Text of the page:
It will cost almost $100,000 for Oak Flats resident Maddison Steele to travel overseas for endometriosis surgery, with their parents having to dip into retirement savings to fund the procedure.
But, after a decade of untreated symptoms and unsuccessful treatments which have left them enduring daily immobilising pain, Maddie said they have been left with no choice but to seek help outside Australia.
"This is not a decision I made lightly, but it's the best chance I've got to live my life," they said.
Like many people with endometriosis, an incurable disease where lesions that are similar to the tissue that lines the uterus grow in other parts of the body, Maddie has struggled to be diagnosed and access treatment.
Now 26, the self-described "disabled, neurodivergent, queer, non-binary PhD student", first started experiencing symptoms of endometriosis at 15, when they were diagnosed with irritable bowel syndrome.
At 19 they began to experience heavy and prolonged periods and were put on the pill which affected their mental health.
"I became suicidal and had to take a break from uni to recover, so I was put on different pills because that pill didn't work and I ended up bleeding every day for probably a year and a half," they said.
"Still endometriosis was never mentioned to me by anybody, I went for ultrasounds, colonoscopies, endoscopies and no one ever found anything.
"Eventually, I was in a university sociology class and we did endometriosis as a case study for sexism in the medical field. I thought, 'oh my God, that sounds like me'."
They eventually got a referral to see a specialist, who immediately booked them in for laparoscopic surgery.
Unfortunately, this only increased their pain, and it has now become hard for them to walk without a cane, or shower without a chair.
For the past two years, they have been on a waiting list for a chronic pain service.
As a structural biologist and PhD student at UOW, Maddie is hoping their research will make a difference in chronic pain treatments, but was forced to take a leave of absence when their pain and fatigue became too much by the start of this year.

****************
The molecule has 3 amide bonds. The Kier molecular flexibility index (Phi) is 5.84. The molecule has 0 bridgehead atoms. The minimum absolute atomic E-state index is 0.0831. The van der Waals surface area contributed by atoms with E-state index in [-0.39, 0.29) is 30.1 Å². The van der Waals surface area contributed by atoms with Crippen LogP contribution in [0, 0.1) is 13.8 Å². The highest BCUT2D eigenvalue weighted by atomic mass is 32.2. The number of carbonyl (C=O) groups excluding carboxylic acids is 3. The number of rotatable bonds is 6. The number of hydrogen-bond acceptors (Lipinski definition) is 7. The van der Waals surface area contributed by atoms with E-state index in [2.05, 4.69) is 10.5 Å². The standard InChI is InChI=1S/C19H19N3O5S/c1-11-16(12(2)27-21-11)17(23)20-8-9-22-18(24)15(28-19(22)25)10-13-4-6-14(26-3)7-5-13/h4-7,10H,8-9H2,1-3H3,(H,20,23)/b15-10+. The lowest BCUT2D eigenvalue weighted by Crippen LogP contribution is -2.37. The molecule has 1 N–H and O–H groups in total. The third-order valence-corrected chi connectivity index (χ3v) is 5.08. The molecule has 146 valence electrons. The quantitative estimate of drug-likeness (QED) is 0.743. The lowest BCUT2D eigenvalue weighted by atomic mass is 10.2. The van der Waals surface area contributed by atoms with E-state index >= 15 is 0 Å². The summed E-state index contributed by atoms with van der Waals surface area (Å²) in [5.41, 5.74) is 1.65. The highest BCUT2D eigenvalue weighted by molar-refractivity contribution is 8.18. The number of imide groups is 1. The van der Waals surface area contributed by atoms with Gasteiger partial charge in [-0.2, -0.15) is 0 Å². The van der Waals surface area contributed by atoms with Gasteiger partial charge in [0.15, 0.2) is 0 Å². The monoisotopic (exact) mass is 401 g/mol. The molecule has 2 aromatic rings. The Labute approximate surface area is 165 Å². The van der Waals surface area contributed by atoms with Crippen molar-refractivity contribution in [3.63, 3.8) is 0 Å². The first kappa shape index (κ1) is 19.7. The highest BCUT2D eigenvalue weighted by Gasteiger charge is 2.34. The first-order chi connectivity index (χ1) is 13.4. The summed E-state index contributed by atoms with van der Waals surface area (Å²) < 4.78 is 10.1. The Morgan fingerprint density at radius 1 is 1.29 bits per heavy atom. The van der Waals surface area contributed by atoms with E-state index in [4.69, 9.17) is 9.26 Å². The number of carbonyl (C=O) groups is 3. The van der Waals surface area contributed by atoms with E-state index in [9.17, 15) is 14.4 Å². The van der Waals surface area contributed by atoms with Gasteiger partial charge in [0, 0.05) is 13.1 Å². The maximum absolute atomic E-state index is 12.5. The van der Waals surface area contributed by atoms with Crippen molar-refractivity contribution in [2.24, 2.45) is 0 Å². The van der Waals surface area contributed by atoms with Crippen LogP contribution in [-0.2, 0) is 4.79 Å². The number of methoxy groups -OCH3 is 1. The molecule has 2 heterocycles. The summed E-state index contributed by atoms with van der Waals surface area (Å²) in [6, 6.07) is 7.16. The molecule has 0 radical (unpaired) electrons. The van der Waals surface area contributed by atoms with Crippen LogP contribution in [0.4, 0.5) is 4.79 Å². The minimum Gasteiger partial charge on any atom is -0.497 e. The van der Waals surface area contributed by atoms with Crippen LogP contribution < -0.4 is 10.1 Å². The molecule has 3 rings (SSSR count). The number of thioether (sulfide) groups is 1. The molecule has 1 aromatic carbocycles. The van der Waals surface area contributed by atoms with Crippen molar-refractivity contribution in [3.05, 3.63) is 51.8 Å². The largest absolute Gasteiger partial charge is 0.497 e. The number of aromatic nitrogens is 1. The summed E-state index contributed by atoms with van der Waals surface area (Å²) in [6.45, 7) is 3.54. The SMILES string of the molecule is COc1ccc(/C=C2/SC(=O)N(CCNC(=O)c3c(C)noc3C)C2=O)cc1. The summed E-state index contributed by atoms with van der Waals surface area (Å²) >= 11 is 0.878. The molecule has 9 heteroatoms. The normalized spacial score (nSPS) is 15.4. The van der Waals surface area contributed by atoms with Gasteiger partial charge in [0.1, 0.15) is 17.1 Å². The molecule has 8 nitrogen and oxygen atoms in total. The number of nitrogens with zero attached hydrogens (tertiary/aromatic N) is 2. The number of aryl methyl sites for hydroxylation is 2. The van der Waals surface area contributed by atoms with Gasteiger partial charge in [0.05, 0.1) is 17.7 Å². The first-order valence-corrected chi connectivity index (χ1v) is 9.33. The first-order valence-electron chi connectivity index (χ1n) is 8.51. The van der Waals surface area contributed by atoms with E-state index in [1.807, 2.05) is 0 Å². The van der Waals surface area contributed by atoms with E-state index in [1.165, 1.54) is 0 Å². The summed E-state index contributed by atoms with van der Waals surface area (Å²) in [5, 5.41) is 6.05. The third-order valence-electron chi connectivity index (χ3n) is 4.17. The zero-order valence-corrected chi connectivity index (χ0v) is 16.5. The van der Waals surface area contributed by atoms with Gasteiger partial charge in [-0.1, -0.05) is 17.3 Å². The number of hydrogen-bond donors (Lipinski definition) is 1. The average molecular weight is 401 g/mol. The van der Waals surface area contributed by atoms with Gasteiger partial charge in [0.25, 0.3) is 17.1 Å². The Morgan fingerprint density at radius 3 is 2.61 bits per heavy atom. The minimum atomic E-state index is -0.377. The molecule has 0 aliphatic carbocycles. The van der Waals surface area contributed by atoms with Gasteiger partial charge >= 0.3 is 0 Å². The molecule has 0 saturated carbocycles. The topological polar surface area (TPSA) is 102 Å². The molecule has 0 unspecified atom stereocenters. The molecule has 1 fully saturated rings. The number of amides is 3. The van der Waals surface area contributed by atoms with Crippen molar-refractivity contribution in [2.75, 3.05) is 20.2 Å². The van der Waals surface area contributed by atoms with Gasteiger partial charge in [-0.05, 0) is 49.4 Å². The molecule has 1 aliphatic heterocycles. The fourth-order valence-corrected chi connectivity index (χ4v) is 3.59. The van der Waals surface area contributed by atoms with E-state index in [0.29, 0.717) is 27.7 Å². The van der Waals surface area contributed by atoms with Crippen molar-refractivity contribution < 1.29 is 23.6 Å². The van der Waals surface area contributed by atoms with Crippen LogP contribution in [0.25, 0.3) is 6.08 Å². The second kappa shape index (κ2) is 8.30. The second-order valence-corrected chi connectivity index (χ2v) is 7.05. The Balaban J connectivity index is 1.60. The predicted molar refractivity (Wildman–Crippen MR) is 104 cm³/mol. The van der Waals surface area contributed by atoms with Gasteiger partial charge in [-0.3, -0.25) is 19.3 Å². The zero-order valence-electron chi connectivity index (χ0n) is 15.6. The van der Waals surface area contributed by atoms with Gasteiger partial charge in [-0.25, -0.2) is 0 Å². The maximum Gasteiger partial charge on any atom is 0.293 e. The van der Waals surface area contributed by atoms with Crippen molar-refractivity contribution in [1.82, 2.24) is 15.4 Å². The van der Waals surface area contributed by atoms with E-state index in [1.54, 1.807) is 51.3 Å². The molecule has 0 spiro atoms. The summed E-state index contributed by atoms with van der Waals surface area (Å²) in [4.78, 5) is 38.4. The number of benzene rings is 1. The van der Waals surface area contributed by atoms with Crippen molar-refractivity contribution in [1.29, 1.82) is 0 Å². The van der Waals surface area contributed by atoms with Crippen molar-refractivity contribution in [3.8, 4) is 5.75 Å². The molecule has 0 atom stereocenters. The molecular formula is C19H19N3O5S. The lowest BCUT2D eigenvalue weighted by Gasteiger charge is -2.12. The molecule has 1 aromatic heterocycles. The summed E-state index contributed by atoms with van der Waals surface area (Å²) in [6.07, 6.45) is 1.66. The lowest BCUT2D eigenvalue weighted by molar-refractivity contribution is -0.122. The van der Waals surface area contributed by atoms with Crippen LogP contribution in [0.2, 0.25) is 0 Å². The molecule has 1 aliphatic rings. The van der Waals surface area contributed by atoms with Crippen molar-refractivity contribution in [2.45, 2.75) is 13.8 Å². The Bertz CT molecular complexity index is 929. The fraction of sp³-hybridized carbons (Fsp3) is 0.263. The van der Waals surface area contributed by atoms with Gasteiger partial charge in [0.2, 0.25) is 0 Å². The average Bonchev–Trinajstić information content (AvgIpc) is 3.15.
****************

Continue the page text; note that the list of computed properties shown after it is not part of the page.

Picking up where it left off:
"Sometimes you have to be in the lab for 12 hours and I can't do that because it's too physically demanding, even if I'm just sitting there," they said.
"So the reason why I chose to go overseas is because I've kind of exhausted all of my options here."
"I've seen experts in this country, I've had surgery with them and I was still in pain afterwards.
"I am convinced that I still have endometriosis, because there's no record of my surgeon ever checking my bowels, even though I have quite an extensive history of bowel involvement or bowel symptoms."
Feeling "helpless and hopeless," Maddie began researching wheelchairs online and stumbled across a global community of endometriosis advocates who spoke about different treatments available overseas.
Maddie is now tentatively booked to go to the United States in September for excision surgery, and has also been looking at surgery options in India, which are more affordable.
With their parents dipping into their superannuation to cover the trip and medical costs, Maddie has started a GoFundMe campaign.
They are also campaigning for a change in the way endometriosis is defined and dealt with in Australia.
"In Australia, endometriosis is treated under gynaecology as a reproductive disease, but it's actually a whole body condition," they said.
"It can grow in every organ of the human body. It's been found on every organ, including the eyes and the brain and the nose and all of that. So it's not a reproductive issue or just a women's issue."
Endometriosis affects more than 11% of Australian women, girls and gender diverse people, and Maddie said it was important to note people without uteruses could have the condition.
"The definition of endometriosis needs to include people like myself, non-binary people, but also trans people and other people who don't fit under the umbrella of women or people with uteruses," they said.
"It's also been found in this men as well, so you don't have to have a uterus to have this disease. But in Australian, the people who treat this disease in this country are gynaecologists."
They said they believed this had resulted in a "narrow approach" to treatment, which usually started with hormone treatment or birth control, which did not always stop the growth of tissue.
"I decided to go overseas because there are centres for endometriosis care where the only thing that those doctors do is endometriosis surgery," they said.
"They're not delivering babies, they're not doing IVF or other gynaecological issues, and they have become experts on how to spot the disease.
"I hope that means this surgery will be more effective and permanent than anything I could access in Australia, and be one of the last surgeries I have to have for the condition."